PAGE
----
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Computer Clock Problems

 
 
ybakiwi
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      01-01-2006
The clock on my computer keeps gaining about 1 hour in 24 hours.
Is this a sigh of a problem and can it be fixwed
Ciao
Kevin
 
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Nicolaas Hawkins
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      01-01-2006
On Sun, 01 Jan 2006 17:57:46 +1300, ybakiwi <(E-Mail Removed)> wrote
in <news:(E-Mail Removed) >:

> The clock on my computer keeps gaining about 1 hour in 24 hours.
> Is this a sigh of a problem and can it be fixwed
> Ciao
> Kevin


Look at repacing your CMOS battery as a starting point.

--
Regards,
Nicolaas.


.... Those who know, know who knows.
 
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Jerry
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      01-01-2006
ybakiwi wrote:
> The clock on my computer keeps gaining about 1 hour in 24 hours.
> Is this a sigh of a problem and can it be fixwed
> Ciao
> Kevin


Mine was doing that a while ago, actually I've had that problem twice
now. It isn't likely to bbe the CMOS battery, no matter how many people
tell you to change it. A CMOS battery failure doesn't make your clock
run slow, it makes the settings go away altogether, and only when the
computer is powered off.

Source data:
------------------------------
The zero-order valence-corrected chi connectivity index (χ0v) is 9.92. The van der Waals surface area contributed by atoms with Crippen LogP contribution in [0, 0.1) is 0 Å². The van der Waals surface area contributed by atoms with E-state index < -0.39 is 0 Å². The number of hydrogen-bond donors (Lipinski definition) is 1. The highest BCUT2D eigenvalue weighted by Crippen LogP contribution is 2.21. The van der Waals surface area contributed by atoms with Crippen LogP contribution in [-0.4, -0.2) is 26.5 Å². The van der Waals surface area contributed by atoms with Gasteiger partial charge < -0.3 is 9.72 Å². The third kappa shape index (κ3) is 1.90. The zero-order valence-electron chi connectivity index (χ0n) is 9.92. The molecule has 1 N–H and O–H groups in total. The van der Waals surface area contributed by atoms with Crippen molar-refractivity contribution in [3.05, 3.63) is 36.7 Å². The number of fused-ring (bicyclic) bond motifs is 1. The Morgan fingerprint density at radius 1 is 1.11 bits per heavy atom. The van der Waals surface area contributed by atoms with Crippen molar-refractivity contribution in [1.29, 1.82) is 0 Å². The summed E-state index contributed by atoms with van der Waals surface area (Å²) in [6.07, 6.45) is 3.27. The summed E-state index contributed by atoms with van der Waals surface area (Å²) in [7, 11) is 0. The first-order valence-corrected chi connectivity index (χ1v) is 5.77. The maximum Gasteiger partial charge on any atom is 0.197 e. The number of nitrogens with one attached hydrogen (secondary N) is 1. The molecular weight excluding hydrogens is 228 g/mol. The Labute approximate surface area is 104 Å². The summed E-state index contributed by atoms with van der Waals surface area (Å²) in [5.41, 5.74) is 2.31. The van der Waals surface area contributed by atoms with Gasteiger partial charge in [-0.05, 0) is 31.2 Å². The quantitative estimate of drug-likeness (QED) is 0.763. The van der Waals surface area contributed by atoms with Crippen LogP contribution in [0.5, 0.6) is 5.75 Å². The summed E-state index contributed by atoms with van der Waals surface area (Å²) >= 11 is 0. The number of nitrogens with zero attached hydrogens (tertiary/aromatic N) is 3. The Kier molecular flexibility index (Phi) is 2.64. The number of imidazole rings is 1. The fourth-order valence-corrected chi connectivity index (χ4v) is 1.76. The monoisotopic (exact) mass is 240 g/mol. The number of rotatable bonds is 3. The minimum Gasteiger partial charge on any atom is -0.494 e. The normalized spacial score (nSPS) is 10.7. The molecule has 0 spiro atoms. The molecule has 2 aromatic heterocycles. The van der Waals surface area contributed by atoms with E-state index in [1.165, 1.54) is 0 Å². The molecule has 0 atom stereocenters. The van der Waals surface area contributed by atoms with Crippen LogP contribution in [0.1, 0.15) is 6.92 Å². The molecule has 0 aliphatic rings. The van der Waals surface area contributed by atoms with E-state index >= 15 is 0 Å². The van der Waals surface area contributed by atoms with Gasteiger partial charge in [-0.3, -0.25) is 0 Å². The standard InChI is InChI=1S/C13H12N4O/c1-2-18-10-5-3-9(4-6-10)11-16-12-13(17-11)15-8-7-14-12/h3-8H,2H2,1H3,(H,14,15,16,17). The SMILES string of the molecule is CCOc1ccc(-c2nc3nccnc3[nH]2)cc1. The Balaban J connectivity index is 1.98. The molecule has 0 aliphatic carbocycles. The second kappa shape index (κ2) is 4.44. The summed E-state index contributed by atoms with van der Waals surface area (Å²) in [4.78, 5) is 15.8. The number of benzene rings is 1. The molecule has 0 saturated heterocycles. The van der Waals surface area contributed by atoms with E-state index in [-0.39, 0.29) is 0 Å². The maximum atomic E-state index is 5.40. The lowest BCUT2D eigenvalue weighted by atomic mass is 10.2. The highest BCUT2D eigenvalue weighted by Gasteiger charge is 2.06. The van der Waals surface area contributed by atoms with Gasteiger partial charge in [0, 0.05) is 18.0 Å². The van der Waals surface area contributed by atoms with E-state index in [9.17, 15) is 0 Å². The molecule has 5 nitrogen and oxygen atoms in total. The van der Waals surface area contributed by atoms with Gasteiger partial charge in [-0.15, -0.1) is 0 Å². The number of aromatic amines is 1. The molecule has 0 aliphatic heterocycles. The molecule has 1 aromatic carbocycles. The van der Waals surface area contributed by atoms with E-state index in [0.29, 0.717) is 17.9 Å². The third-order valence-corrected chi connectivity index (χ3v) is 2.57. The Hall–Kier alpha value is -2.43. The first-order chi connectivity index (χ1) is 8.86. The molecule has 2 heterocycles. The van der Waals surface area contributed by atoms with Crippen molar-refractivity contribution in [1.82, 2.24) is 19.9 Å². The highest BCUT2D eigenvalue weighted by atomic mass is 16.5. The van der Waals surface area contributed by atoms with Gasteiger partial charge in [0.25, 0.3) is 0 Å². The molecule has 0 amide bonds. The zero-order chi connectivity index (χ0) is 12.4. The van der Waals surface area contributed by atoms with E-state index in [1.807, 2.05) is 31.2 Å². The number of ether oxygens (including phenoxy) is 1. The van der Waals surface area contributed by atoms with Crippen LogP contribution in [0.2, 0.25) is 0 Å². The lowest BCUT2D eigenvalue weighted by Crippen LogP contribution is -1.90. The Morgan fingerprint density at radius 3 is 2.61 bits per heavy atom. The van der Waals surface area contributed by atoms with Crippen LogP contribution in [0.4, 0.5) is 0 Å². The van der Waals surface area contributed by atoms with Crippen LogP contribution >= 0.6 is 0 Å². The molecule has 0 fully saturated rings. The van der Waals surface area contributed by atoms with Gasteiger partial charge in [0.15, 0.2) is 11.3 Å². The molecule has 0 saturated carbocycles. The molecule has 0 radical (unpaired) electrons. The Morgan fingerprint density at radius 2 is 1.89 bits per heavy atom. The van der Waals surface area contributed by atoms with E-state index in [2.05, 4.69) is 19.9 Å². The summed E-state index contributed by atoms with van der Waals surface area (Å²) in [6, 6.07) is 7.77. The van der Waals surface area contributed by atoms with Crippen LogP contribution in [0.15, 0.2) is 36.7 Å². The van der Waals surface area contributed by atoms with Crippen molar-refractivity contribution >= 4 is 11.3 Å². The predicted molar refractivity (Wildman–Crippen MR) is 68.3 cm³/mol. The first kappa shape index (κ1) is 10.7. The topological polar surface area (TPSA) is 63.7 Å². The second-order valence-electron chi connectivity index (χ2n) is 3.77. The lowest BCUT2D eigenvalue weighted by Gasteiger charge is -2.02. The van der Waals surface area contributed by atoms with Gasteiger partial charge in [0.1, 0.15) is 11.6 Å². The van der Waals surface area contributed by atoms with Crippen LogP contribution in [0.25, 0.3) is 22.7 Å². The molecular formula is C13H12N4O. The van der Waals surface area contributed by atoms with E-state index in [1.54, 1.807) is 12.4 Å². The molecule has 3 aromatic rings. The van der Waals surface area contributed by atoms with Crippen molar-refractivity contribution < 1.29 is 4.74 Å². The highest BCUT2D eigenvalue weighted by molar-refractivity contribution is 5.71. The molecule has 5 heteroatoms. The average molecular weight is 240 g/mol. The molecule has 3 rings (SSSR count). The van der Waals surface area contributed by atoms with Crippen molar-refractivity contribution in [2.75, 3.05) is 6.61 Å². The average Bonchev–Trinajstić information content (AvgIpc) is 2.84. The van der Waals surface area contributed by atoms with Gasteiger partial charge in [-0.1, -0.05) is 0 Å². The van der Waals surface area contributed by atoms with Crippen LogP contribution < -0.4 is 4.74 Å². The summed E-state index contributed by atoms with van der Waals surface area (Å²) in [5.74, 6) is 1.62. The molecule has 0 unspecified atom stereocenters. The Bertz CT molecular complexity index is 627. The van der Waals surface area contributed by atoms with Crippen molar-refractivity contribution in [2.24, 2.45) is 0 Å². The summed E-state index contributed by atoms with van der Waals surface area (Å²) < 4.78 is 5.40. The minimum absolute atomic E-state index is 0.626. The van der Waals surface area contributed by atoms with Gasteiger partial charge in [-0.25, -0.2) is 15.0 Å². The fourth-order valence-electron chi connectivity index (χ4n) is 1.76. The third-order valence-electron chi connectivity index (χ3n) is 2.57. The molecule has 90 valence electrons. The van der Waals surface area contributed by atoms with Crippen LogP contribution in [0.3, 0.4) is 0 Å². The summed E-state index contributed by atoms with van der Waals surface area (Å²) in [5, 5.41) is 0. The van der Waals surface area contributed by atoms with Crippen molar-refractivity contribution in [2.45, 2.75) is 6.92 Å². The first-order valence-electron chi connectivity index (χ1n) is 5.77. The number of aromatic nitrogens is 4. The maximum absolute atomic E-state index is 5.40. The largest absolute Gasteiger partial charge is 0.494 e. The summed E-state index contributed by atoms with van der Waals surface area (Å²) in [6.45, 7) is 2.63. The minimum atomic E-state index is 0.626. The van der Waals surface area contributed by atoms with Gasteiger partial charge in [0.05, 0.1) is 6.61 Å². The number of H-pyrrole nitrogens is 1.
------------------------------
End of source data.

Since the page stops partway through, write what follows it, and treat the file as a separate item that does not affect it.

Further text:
I don't know what caused it, but both times I fixed it by deleting all
the internet history, temp files, and all that crap. As I recall the
windows time was gaining, but the CMOS time was correct when it happened
to me.
 
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Murray Symon
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      01-01-2006
On Sun, 01 Jan 2006 17:57:46 +1300, ybakiwi wrote:

> The clock on my computer keeps gaining about 1 hour in 24 hours. Is this a
> sigh of a problem and can it be fixed? Ciao
> Kevin


It depends if it is gaining while the computer is off, or when it is
running. Is it mostly off or mostly on?

As far as I know, the CMOS RTC (real time clock chip) is usually only
read on boot-up and then it is up to software to keep the time up to date.

You can check the time in the CMOS RTC chip before you boot, in your BIOS
configuration menu - usually accessed by pressing a key such as DELETE